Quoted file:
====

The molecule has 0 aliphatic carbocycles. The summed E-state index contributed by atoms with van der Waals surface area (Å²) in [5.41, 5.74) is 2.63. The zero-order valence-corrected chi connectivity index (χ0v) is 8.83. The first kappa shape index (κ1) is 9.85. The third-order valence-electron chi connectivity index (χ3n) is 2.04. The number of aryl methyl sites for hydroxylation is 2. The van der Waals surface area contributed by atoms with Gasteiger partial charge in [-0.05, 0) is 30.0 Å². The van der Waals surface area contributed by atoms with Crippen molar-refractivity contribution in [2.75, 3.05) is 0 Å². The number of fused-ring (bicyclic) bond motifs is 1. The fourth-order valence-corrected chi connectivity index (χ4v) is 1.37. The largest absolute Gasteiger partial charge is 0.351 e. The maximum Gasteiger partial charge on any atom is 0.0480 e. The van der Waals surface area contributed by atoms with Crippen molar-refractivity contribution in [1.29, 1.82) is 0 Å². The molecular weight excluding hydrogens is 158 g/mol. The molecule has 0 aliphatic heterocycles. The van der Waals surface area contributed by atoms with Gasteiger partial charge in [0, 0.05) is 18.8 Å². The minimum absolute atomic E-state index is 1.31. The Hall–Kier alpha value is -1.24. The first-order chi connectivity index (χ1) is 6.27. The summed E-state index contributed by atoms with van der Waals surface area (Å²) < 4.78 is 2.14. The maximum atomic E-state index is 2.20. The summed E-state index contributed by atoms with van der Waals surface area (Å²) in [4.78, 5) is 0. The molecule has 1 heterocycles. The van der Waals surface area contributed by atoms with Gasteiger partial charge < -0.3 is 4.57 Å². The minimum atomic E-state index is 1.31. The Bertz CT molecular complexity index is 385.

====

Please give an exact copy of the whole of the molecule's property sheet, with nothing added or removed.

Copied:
The molecule has 0 aliphatic carbocycles. The summed E-state index contributed by atoms with van der Waals surface area (Å²) in [5.41, 5.74) is 2.63. The zero-order valence-corrected chi connectivity index (χ0v) is 8.83. The first kappa shape index (κ1) is 9.85. The third-order valence-electron chi connectivity index (χ3n) is 2.04. The number of aryl methyl sites for hydroxylation is 2. The van der Waals surface area contributed by atoms with Gasteiger partial charge in [-0.05, 0) is 30.0 Å². The van der Waals surface area contributed by atoms with Crippen molar-refractivity contribution in [2.75, 3.05) is 0 Å². The number of fused-ring (bicyclic) bond motifs is 1. The fourth-order valence-corrected chi connectivity index (χ4v) is 1.37. The largest absolute Gasteiger partial charge is 0.351 e. The maximum Gasteiger partial charge on any atom is 0.0480 e. The van der Waals surface area contributed by atoms with Crippen molar-refractivity contribution in [1.29, 1.82) is 0 Å². The molecular weight excluding hydrogens is 158 g/mol. The molecule has 0 aliphatic heterocycles. The van der Waals surface area contributed by atoms with Gasteiger partial charge in [0, 0.05) is 18.8 Å². The minimum absolute atomic E-state index is 1.31. The Hall–Kier alpha value is -1.24. The first-order chi connectivity index (χ1) is 6.27. The summed E-state index contributed by atoms with van der Waals surface area (Å²) < 4.78 is 2.14. The maximum atomic E-state index is 2.20. The summed E-state index contributed by atoms with van der Waals surface area (Å²) in [4.78, 5) is 0. The molecule has 1 heterocycles. The van der Waals surface area contributed by atoms with Gasteiger partial charge < -0.3 is 4.57 Å². The minimum atomic E-state index is 1.31. The Bertz CT molecular complexity index is 385.